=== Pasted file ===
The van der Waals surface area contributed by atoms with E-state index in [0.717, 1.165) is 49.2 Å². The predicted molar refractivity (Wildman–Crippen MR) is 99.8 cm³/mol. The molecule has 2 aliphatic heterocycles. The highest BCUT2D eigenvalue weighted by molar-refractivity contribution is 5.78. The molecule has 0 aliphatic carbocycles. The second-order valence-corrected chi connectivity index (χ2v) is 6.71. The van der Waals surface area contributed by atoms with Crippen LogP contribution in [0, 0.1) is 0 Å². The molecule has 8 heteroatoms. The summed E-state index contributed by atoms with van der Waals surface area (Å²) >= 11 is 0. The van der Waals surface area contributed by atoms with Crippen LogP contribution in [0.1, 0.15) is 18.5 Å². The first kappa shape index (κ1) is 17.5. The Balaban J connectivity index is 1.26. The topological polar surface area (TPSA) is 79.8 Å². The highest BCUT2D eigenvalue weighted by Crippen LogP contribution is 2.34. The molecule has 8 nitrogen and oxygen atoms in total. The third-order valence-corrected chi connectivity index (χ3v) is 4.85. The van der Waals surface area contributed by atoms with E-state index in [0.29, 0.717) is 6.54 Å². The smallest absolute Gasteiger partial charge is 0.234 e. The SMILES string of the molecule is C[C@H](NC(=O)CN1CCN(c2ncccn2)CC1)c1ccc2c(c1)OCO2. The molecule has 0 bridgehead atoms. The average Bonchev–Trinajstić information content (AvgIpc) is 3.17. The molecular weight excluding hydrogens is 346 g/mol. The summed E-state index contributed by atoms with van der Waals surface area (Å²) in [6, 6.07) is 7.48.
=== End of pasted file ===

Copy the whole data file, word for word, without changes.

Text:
The van der Waals surface area contributed by atoms with E-state index in [0.717, 1.165) is 49.2 Å². The predicted molar refractivity (Wildman–Crippen MR) is 99.8 cm³/mol. The molecule has 2 aliphatic heterocycles. The highest BCUT2D eigenvalue weighted by molar-refractivity contribution is 5.78. The molecule has 0 aliphatic carbocycles. The second-order valence-corrected chi connectivity index (χ2v) is 6.71. The van der Waals surface area contributed by atoms with Crippen LogP contribution in [0, 0.1) is 0 Å². The molecule has 8 heteroatoms. The summed E-state index contributed by atoms with van der Waals surface area (Å²) >= 11 is 0. The van der Waals surface area contributed by atoms with Crippen LogP contribution in [0.1, 0.15) is 18.5 Å². The first kappa shape index (κ1) is 17.5. The Balaban J connectivity index is 1.26. The topological polar surface area (TPSA) is 79.8 Å². The highest BCUT2D eigenvalue weighted by Crippen LogP contribution is 2.34. The molecule has 8 nitrogen and oxygen atoms in total. The third-order valence-corrected chi connectivity index (χ3v) is 4.85. The van der Waals surface area contributed by atoms with E-state index in [0.29, 0.717) is 6.54 Å². The smallest absolute Gasteiger partial charge is 0.234 e. The SMILES string of the molecule is C[C@H](NC(=O)CN1CCN(c2ncccn2)CC1)c1ccc2c(c1)OCO2. The molecule has 0 bridgehead atoms. The average Bonchev–Trinajstić information content (AvgIpc) is 3.17. The molecular weight excluding hydrogens is 346 g/mol. The summed E-state index contributed by atoms with van der Waals surface area (Å²) in [6, 6.07) is 7.48.